Use the UDHR as a framework to help students understand the progress that has been made since the document's adoption and the areas where we continue to fall short in protecting and promoting human rights today.
Because new information has emerged that calls into question the occurrence of the alleged attack on Jussie Smollett, we have removed this teaching idea. Regardless of the facts surrounding this particular incident, Facing History affirms the importance of helping students confront and understand the reality of hate crimes and the legacy of the violent past in the United States and around the world.
Provide students with historical context for understanding the protests against the Thirty Meter Telescope on Maunakea and help them explore the reasons why many Native Hawaiians oppose its construction.
Learn about the new guide to Teaching Schindler's List, consisting of eight lesson plans, video interviews with a Holocaust survivor, an interactive timeline, and additional teaching resources and professional development to provide tools and context for teaching about the Holocaust.
Use this Teaching Idea to help students learn about Shirley Chisholm’s ground-breaking career and the significance of Vice President Kamala Harris’s election.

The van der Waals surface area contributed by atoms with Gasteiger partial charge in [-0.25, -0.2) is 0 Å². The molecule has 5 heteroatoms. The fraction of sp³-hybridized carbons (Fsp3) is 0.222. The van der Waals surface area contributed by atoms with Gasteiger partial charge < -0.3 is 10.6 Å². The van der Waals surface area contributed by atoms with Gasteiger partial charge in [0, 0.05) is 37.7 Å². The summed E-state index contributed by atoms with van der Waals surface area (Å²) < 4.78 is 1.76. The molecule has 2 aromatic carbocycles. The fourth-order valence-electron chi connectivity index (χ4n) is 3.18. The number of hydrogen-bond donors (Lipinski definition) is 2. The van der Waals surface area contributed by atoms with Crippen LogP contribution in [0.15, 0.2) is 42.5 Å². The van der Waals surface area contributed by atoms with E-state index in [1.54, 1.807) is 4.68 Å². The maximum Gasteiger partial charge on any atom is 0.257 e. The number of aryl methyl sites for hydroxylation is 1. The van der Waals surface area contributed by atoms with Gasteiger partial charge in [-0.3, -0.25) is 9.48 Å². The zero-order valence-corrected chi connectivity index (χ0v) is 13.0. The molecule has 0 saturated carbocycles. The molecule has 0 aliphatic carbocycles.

This series of Teaching Ideas is designed to help students think critically about the long and troubling history between law enforcement and Black Americans, while not stereotyping or criminalizing all police officers.
This Teaching idea prepares students to engage in conversations about policing, bias, and racism by inviting them to co-create class norms and reflect on the emotions and experiences they and their classmates bring.
Use these activities to help students reflect on the themes in Amanda Gorman’s Inauguration Day poem and consider how their unique experiences and voices can help America “forge a union with purpose.”
This Teaching Idea is a guide for teachers to begin conversations with their students about George Floyd’s death and the events that surround it.